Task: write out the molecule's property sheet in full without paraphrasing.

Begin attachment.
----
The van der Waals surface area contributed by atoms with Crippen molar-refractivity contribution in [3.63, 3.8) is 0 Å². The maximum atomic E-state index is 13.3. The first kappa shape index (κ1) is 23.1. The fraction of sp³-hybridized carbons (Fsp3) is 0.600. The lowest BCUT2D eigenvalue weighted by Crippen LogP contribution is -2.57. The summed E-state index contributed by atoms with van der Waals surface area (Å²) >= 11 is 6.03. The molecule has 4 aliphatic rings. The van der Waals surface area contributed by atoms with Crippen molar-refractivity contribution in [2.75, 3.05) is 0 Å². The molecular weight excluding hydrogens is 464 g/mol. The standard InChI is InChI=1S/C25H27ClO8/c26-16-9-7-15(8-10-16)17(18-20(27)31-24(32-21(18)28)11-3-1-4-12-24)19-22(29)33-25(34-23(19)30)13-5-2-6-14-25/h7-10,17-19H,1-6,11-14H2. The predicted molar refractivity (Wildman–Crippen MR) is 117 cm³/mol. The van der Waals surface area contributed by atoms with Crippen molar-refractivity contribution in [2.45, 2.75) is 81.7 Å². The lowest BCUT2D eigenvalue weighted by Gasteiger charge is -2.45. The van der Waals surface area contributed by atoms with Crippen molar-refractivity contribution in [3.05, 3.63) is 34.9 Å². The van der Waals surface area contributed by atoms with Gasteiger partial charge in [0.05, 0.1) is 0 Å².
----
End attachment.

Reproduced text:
The van der Waals surface area contributed by atoms with Crippen molar-refractivity contribution in [3.63, 3.8) is 0 Å². The maximum atomic E-state index is 13.3. The first kappa shape index (κ1) is 23.1. The fraction of sp³-hybridized carbons (Fsp3) is 0.600. The lowest BCUT2D eigenvalue weighted by Crippen LogP contribution is -2.57. The summed E-state index contributed by atoms with van der Waals surface area (Å²) >= 11 is 6.03. The molecule has 4 aliphatic rings. The van der Waals surface area contributed by atoms with Crippen molar-refractivity contribution in [2.75, 3.05) is 0 Å². The molecular weight excluding hydrogens is 464 g/mol. The standard InChI is InChI=1S/C25H27ClO8/c26-16-9-7-15(8-10-16)17(18-20(27)31-24(32-21(18)28)11-3-1-4-12-24)19-22(29)33-25(34-23(19)30)13-5-2-6-14-25/h7-10,17-19H,1-6,11-14H2. The predicted molar refractivity (Wildman–Crippen MR) is 117 cm³/mol. The van der Waals surface area contributed by atoms with Crippen molar-refractivity contribution in [2.45, 2.75) is 81.7 Å². The lowest BCUT2D eigenvalue weighted by Gasteiger charge is -2.45. The van der Waals surface area contributed by atoms with Crippen molar-refractivity contribution in [3.05, 3.63) is 34.9 Å². The van der Waals surface area contributed by atoms with Gasteiger partial charge in [0.05, 0.1) is 0 Å².